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Idea#30

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Cynefin Lego Game

Session Leader Name(s):
Dave Sharrock

A game to let you explore four of the five domains of Dave Snowden’s Cynefin framework.

Using Lego, you go through four exercises where the problem to solve and the context you work in is designed to mirror a simple, complicated, complex and chaotic system. While it does not introduce you to the full potential of the sense-making framework, it is well suited to get a first impression and raise interest in learning more about it! Although Cynefin is at the heart of this excercise, the debriefing focuses on outcomes that are not necessarily part of the model.

Why you'd use it

When leading or managing agile transitions, it is important to know what type of system you are dealing with. Playing this game shows you how to decode what is happening in terms of organisational structures and communication in that specific system. Once you are able to do this, you can appreciate the consistency of your communication style with the related system, as well as choose more appropriate tools to set direction and coach.

Comment

Submitted by 2 years ago

Comments (5)

  1. This looks intriguing. The part about lego's makes it sound especially fun. Can you talk more about how the games will look? I am not quite picturing it (yet)

    Margaret

    2 years ago
    1. Dave Idea Submitter

      Hi Margaret

      Thanks for the question - to help you picture what happens, let me describe the flow. The Cynefin Lego Game is a part of our agile leadership workshops. Our purpose is to help managers, scrum masters and problem solves in general understand the different approaches required to solve different challenges. We start with forming teams, and keeping a few people outside the teams as observers - observing the differences in how the teams tackle problems is half the fun.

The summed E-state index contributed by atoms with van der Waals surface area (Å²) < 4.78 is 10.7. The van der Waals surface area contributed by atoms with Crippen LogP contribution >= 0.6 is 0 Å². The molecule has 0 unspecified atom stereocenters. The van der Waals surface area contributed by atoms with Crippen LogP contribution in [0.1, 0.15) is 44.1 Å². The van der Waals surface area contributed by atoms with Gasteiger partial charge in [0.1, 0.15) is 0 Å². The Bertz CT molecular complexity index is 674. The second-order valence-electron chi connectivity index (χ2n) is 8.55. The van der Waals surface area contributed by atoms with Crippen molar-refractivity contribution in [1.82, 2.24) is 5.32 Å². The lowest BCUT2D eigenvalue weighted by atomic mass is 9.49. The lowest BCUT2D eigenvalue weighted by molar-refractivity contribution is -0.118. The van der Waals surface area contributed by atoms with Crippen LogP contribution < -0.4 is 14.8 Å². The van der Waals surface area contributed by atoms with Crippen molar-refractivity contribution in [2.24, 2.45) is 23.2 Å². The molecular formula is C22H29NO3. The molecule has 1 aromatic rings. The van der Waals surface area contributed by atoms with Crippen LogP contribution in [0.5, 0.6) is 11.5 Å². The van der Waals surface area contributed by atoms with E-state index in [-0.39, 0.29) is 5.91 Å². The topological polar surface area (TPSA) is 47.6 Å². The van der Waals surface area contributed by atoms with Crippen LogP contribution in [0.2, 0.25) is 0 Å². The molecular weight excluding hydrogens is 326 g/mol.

Then we baseline the teams by providing them a simple problem to solve - sort the bricks! This is a simple problem, and we discuss and debrief on how the teams worked together, how they communicated, how they broke out tasks and so on. Then the problems get progressively more challenging and we use this baseline to observe where things break down (diving straight in may not be the best solution when a little planning is required, and so on). The fun in the game is really learning by doing - experiencing the fact that the strategy the team deployed in one exercise may not be the best for another, different type of exercise, rather than just hearing the theory, perhaps buying into it, but missing the tactile experience of struggling to build something quite simple.

      You can also see an earlier version of the exercise described on our blog (http://agile42.ca/en-ca/blog/2011/12/25/cynefin-lego-game/).

      Cheers

      Dave

      2 years ago
  2. How much time would you need for this session to be effective? How much time would you set aside for debriefing?

    2 years ago
  3. Count me in- looks like a great learning experience. Thank you for the blog link, that made it all very clear.

    Margaret

    2 years ago
  4. Sounds great Dave - got my vote! I would like to learn more about the Cynefin model and more importantly tools to help my clients. This servers both. I'm in!

    2 years ago

Vote Activity Show

Events

  1. Status Changed from Active to Accepted
    2 years ago
  2. The idea was posted
    2 years ago